sports car producer, and KTM, the Austrian producer of sport motorcycles, are good examples for this group. These worldwide leaders in their respective segments with competitive advantages in brand image, product design, and engineering are confronted with a huge drop in their global sales. These problems are aggravated by a high financial leverage which causes serious liquidity problems. The same is true of all highly specialized suppliers to the automotive or electronics industry which are suffering from the extraordinary decline in orders. It is realistic to assume that favorable market conditions will return in 1-2 years but in order to survive, these companies must adjust their capacity and have to stay financially healthy.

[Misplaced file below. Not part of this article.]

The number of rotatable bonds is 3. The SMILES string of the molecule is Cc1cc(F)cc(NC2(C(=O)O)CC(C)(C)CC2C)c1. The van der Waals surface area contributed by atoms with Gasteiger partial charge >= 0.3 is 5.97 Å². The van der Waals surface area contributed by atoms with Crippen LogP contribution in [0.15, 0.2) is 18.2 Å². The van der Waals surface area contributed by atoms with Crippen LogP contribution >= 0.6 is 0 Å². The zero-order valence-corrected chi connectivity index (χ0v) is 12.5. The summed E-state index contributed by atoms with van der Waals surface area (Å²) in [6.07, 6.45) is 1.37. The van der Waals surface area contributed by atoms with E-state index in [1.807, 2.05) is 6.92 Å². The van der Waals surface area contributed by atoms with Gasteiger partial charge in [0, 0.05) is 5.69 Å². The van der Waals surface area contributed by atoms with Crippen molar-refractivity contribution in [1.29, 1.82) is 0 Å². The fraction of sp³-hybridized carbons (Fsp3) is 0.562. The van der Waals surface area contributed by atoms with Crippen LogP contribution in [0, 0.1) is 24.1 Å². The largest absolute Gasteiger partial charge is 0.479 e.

Companies which built their business expansion in the boom years on cheap external borrowing are trapped now. Financial leverage turns against them when a credit squeeze arrives as the current one. Those segment leaders in financial troubles become primary takeover targets for companies from the relative winners' category which see the crisis as a formidable chance to improve their market position. In consumer and business financing so called "monoliners" have to change their business model that was biased towards the lending side as they are suddenly cut off from cheap funding on global capital markets - a major premise of their success and growth in the last years before the crisis. It is hard to say if the business model is fundamentally flawed in this case or if they are just casualties of bad circumstances. In any case, the crisis highlights the weaknesses of business models. The more leveraged and risky the premises of a business model are, the lower is its competitiveness. The losers in the matrix are weak with regard to both factors. They run a high risk of going bankrupt if they do not succeed to adjust to the new demand